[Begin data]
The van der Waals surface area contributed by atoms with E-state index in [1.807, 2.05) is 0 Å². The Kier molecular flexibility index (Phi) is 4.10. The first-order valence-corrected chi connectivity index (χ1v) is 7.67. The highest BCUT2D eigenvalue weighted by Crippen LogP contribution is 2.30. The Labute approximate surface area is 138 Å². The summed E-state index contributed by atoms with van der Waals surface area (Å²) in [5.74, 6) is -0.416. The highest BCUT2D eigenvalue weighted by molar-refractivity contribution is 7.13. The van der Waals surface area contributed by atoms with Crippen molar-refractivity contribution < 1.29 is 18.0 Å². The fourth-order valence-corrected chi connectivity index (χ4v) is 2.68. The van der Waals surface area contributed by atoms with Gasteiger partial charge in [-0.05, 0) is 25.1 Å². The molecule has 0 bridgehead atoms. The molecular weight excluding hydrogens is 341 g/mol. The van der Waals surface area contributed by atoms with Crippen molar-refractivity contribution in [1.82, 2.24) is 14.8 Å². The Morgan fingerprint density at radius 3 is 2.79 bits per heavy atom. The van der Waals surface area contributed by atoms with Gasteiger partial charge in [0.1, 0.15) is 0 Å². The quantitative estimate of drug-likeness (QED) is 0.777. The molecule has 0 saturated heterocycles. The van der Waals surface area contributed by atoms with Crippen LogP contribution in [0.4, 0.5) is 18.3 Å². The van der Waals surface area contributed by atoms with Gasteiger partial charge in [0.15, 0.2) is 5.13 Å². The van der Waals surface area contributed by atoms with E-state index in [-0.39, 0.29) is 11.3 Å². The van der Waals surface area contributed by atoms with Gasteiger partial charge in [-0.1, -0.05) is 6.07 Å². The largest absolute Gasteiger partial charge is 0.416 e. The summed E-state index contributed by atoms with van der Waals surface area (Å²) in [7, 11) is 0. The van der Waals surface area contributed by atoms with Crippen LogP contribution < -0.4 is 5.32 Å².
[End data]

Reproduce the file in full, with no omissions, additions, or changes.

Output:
The van der Waals surface area contributed by atoms with E-state index in [1.807, 2.05) is 0 Å². The Kier molecular flexibility index (Phi) is 4.10. The first-order valence-corrected chi connectivity index (χ1v) is 7.67. The highest BCUT2D eigenvalue weighted by Crippen LogP contribution is 2.30. The Labute approximate surface area is 138 Å². The summed E-state index contributed by atoms with van der Waals surface area (Å²) in [5.74, 6) is -0.416. The highest BCUT2D eigenvalue weighted by molar-refractivity contribution is 7.13. The van der Waals surface area contributed by atoms with Crippen molar-refractivity contribution < 1.29 is 18.0 Å². The fourth-order valence-corrected chi connectivity index (χ4v) is 2.68. The van der Waals surface area contributed by atoms with Gasteiger partial charge in [-0.05, 0) is 25.1 Å². The molecule has 0 bridgehead atoms. The molecular weight excluding hydrogens is 341 g/mol. The van der Waals surface area contributed by atoms with Crippen molar-refractivity contribution in [1.82, 2.24) is 14.8 Å². The Morgan fingerprint density at radius 3 is 2.79 bits per heavy atom. The van der Waals surface area contributed by atoms with Gasteiger partial charge in [0.1, 0.15) is 0 Å². The quantitative estimate of drug-likeness (QED) is 0.777. The molecule has 0 saturated heterocycles. The van der Waals surface area contributed by atoms with Crippen LogP contribution in [0.4, 0.5) is 18.3 Å². The van der Waals surface area contributed by atoms with Gasteiger partial charge in [0.15, 0.2) is 5.13 Å². The van der Waals surface area contributed by atoms with E-state index in [-0.39, 0.29) is 11.3 Å². The van der Waals surface area contributed by atoms with Gasteiger partial charge in [-0.1, -0.05) is 6.07 Å². The largest absolute Gasteiger partial charge is 0.416 e. The summed E-state index contributed by atoms with van der Waals surface area (Å²) in [7, 11) is 0. The van der Waals surface area contributed by atoms with Crippen LogP contribution < -0.4 is 5.32 Å².